• January, 2014
  • Smith, J et al.

Abstract

Assessment of recurrent laryngeal nerve function during thyroid surgery.

Introduction

There is disparity in the reported incidence of temporary and permanent recurrent laryngeal nerve (RLN) palsy following thyroidectomy. Much of the disparity is due to the method of assessing vocal cord function. We sought to identify the incidence and natural history of temporary and permanent vocal cord palsy following thyroid surgery. The authors wanted to establish whether intraoperative nerve monitoring and stimulation aids in prognosis when managing vocal cord palsy.

Methods Prospective

data on consecutive thyroid operations were collected. Intraoperative nerve monitoring and stimulation, using an endotracheal tube mounted device, was performed in all cases. Endoscopic examination of the larynx was performed on the first postoperative day and at three weeks

Results

Data on 102 patients and 123 nerves were collated. Temporary and permanent RLN palsy rates were 6.1% and 1.7%. Most RLN palsies were identified on the first postoperative day with all recognized at the three-week review. No preoperative clinical risk factors were identified. Although dysphonia at the three-week follow-up visit was the only significant predictor of vocal cord palsy, only two-thirds of patients with cord palsies were dysphonic. Intraoperative nerve monitoring and stimulation did not predict outcome in terms of vocal cord function.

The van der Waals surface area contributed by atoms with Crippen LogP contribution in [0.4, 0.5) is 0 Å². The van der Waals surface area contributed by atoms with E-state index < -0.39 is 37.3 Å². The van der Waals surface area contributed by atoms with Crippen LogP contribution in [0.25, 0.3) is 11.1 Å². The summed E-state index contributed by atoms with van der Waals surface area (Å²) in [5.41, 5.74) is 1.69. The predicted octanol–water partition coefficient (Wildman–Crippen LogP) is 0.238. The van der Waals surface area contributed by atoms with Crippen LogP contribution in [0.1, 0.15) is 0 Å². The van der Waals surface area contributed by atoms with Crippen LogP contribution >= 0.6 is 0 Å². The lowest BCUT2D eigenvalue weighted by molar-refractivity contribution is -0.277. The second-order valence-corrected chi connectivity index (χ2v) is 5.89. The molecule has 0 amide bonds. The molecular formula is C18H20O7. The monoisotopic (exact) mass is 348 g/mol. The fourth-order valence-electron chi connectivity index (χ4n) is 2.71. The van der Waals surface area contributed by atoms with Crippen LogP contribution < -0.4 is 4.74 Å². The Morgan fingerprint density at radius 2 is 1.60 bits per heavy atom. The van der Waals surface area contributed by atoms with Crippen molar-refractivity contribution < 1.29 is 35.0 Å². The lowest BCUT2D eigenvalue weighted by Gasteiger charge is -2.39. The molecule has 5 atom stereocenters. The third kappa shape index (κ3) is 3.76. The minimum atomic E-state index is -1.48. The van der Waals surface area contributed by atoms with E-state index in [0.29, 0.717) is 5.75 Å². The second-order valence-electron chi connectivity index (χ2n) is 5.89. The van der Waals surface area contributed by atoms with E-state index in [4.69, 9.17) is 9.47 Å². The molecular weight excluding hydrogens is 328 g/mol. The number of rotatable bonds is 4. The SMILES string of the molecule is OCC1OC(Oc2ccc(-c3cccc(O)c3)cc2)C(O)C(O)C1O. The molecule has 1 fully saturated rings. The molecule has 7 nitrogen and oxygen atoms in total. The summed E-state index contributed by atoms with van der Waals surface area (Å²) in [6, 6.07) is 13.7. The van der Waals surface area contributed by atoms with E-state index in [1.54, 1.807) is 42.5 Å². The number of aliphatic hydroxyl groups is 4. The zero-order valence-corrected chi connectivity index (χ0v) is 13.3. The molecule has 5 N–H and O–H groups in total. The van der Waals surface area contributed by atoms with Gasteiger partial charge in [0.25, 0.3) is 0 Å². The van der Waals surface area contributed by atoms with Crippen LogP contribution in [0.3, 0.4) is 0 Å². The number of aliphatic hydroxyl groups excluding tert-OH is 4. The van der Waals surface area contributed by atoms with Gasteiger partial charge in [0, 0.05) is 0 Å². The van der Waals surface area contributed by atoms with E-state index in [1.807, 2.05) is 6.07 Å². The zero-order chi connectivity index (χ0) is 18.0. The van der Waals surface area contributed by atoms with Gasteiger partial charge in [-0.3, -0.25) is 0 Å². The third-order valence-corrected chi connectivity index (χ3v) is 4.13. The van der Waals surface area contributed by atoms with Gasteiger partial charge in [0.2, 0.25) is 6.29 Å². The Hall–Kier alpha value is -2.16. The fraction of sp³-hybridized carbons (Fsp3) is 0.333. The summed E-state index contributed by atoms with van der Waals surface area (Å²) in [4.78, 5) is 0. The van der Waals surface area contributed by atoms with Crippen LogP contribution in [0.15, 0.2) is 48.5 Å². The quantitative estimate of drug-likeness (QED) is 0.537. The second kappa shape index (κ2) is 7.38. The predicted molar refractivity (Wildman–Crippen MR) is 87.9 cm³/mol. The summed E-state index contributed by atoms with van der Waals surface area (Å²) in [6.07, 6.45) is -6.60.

Conclusions

Temporary nerve palsy rates were consistent with other series where direct laryngoscopy is used to assess laryngeal function. Direct laryngoscopy is the only reliable measure of cord function,
with intraoperative monitoring being neither a reliable predictor of cord function nor a predictor of eventual laryngeal function. The fact that all temporary palsies recovered within four months has implications for staged procedures.

Disclaimer

The Checkpoint Stimulator is a single-use, sterile device intended to provide electrical stimulation of exposed motor nerves or muscle tissue to locate and identify nerves and to test nerve and muscle excitability. Do not use the Checkpoint Stimulator when paralyzing anesthetic agents are in effect, as an absent or inconsistent response to stimulation may result in inaccurate assessment of nerve and muscle function.

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